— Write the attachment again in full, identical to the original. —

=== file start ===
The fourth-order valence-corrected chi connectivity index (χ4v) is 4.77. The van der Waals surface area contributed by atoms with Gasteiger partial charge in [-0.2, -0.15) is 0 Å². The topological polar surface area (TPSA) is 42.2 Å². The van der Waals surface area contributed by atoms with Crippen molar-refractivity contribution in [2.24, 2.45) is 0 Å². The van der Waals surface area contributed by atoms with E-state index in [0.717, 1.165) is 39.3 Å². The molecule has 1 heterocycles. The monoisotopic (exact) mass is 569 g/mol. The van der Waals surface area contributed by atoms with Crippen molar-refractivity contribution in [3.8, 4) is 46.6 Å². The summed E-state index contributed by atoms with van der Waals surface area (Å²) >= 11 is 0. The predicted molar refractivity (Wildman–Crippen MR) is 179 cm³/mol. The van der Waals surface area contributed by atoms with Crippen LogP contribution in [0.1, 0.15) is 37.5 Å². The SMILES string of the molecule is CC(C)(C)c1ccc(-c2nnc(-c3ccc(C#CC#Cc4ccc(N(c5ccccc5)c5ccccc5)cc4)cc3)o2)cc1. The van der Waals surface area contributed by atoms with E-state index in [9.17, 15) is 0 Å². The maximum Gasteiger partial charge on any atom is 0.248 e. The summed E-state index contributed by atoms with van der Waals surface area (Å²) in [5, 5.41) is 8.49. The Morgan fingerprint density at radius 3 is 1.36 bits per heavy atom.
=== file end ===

The fourth-order valence-corrected chi connectivity index (χ4v) is 4.77. The van der Waals surface area contributed by atoms with Gasteiger partial charge in [-0.2, -0.15) is 0 Å². The topological polar surface area (TPSA) is 42.2 Å². The van der Waals surface area contributed by atoms with Crippen molar-refractivity contribution in [2.24, 2.45) is 0 Å². The van der Waals surface area contributed by atoms with E-state index in [0.717, 1.165) is 39.3 Å². The molecule has 1 heterocycles. The monoisotopic (exact) mass is 569 g/mol. The van der Waals surface area contributed by atoms with Crippen molar-refractivity contribution in [3.8, 4) is 46.6 Å². The summed E-state index contributed by atoms with van der Waals surface area (Å²) >= 11 is 0. The predicted molar refractivity (Wildman–Crippen MR) is 179 cm³/mol. The van der Waals surface area contributed by atoms with Crippen LogP contribution in [0.1, 0.15) is 37.5 Å². The SMILES string of the molecule is CC(C)(C)c1ccc(-c2nnc(-c3ccc(C#CC#Cc4ccc(N(c5ccccc5)c5ccccc5)cc4)cc3)o2)cc1. The van der Waals surface area contributed by atoms with E-state index in [9.17, 15) is 0 Å². The maximum Gasteiger partial charge on any atom is 0.248 e. The summed E-state index contributed by atoms with van der Waals surface area (Å²) in [5, 5.41) is 8.49. The Morgan fingerprint density at radius 3 is 1.36 bits per heavy atom.